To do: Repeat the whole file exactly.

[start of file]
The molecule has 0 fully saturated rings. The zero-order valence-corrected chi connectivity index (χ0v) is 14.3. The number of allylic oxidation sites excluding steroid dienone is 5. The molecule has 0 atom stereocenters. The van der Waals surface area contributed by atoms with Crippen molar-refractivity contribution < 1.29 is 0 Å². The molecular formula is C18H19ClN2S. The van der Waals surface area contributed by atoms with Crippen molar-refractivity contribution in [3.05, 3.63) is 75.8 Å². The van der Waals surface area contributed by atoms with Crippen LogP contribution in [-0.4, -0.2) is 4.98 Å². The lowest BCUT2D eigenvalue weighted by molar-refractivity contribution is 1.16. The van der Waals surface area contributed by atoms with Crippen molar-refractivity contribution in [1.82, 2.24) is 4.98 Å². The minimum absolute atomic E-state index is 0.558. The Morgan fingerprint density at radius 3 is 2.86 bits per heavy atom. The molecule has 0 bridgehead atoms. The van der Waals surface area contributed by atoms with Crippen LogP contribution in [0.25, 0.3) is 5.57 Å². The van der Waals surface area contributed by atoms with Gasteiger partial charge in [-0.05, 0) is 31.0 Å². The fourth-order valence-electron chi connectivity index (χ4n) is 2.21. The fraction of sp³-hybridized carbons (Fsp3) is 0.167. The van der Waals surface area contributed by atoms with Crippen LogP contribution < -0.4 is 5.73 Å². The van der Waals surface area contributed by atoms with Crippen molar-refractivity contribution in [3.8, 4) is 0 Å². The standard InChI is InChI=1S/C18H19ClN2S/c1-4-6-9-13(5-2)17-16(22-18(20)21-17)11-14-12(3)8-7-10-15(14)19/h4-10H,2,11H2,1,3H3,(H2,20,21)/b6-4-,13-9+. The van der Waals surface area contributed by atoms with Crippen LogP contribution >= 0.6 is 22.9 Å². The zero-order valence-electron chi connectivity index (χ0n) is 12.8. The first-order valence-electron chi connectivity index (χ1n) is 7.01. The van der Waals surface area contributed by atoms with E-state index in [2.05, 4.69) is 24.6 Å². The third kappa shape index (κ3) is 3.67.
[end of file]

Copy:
The molecule has 0 fully saturated rings. The zero-order valence-corrected chi connectivity index (χ0v) is 14.3. The number of allylic oxidation sites excluding steroid dienone is 5. The molecule has 0 atom stereocenters. The van der Waals surface area contributed by atoms with Crippen molar-refractivity contribution < 1.29 is 0 Å². The molecular formula is C18H19ClN2S. The van der Waals surface area contributed by atoms with Crippen molar-refractivity contribution in [3.05, 3.63) is 75.8 Å². The van der Waals surface area contributed by atoms with Crippen LogP contribution in [-0.4, -0.2) is 4.98 Å². The lowest BCUT2D eigenvalue weighted by molar-refractivity contribution is 1.16. The van der Waals surface area contributed by atoms with Crippen molar-refractivity contribution in [1.82, 2.24) is 4.98 Å². The minimum absolute atomic E-state index is 0.558. The Morgan fingerprint density at radius 3 is 2.86 bits per heavy atom. The molecule has 0 bridgehead atoms. The van der Waals surface area contributed by atoms with Crippen LogP contribution in [0.25, 0.3) is 5.57 Å². The van der Waals surface area contributed by atoms with Gasteiger partial charge in [-0.05, 0) is 31.0 Å². The fourth-order valence-electron chi connectivity index (χ4n) is 2.21. The fraction of sp³-hybridized carbons (Fsp3) is 0.167. The van der Waals surface area contributed by atoms with Crippen LogP contribution < -0.4 is 5.73 Å². The van der Waals surface area contributed by atoms with Crippen molar-refractivity contribution in [3.8, 4) is 0 Å². The standard InChI is InChI=1S/C18H19ClN2S/c1-4-6-9-13(5-2)17-16(22-18(20)21-17)11-14-12(3)8-7-10-15(14)19/h4-10H,2,11H2,1,3H3,(H2,20,21)/b6-4-,13-9+. The van der Waals surface area contributed by atoms with Crippen LogP contribution >= 0.6 is 22.9 Å². The zero-order valence-electron chi connectivity index (χ0n) is 12.8. The first-order valence-electron chi connectivity index (χ1n) is 7.01. The van der Waals surface area contributed by atoms with E-state index in [2.05, 4.69) is 24.6 Å². The third kappa shape index (κ3) is 3.67.